Where’s the harm in kids having fun for Halloween?
HALLOWEEN is fast growing in popularity within Australia. There is also a great deal of criticism about Australians celebrating it, when it's not regarded as a local tradition.
Well, the thing is that not many of our celebrations are actually our own. Take Christmas and Easter - neither is Australian, yet we joyfully embrace those times of the year with great gusto.
What makes this particular celebration so opposed by us? Is it the celebration itself that's so macabre, that we don't seem to warm to it?
Or is it because it's become so commercially driven, thanks to our neighbours across the pond in America? Again the same can be argued for our Christmas and Easter traditions.
My husband and I love to celebrate Halloween, because ultimately it is about the kids having a great time.
When we lived in Sydney, it was so popular that our son would head off to a "trick or treat" party with his friends while my husband and I donned our most ghoulish costumes to go to a more adult party, hosted by one of our friends.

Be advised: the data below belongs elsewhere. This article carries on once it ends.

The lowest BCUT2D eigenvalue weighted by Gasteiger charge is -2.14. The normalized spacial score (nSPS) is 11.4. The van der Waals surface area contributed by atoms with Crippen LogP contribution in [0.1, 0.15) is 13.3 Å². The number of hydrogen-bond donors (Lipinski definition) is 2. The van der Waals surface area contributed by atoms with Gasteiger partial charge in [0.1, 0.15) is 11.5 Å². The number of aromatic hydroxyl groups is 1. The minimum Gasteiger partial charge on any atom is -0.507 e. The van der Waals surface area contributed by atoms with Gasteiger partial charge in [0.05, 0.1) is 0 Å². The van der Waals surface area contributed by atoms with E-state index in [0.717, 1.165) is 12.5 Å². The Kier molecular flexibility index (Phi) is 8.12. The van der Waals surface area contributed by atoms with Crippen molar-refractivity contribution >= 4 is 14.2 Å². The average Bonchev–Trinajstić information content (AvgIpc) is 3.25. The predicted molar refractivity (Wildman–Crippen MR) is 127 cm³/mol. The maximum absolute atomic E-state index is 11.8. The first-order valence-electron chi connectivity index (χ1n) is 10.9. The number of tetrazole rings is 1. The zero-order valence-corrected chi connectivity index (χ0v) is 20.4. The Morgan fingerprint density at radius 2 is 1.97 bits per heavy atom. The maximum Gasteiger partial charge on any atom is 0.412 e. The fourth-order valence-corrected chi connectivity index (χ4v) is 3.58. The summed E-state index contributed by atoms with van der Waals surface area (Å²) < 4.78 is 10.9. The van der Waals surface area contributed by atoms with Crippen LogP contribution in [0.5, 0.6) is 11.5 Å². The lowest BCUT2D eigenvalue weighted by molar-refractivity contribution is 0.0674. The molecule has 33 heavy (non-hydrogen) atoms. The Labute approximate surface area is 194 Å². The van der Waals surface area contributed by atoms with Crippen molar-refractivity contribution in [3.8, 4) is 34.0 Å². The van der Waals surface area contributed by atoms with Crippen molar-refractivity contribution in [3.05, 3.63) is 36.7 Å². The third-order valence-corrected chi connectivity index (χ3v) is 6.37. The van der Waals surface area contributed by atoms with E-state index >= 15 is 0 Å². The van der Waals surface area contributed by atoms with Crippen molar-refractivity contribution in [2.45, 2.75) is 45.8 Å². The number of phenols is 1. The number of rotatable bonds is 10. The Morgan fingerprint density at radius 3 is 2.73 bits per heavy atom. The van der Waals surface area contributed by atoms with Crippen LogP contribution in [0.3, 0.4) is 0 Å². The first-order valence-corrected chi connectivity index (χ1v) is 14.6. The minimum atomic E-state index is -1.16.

Traditionally speaking, it's supposed to be the one night of the year where the boundaries between the world of the living and the dead are so thin that the living-dead can be seen roaming around us.
Paired with the rise of love in all things zombie, there is plenty to celebrate with costuming and make-up.
At the end of the day, it's a little bit of fun that doesn't need to be so negative, and the smiles on the children when they're out trick or treating says it all - or perhaps that's the sugar overload?
I say stop fighting it and let the kids come to knock on your door, because as the tradition reads, the "trick" part is that the children are allowed to play a trick on the unsuspecting homeowner, in lieu of a treat!
It costs less than $10 to grab a packet of sweets to throw in a bowl and watch the excited faces of little ghost and Disney characters when they come knocking on your door.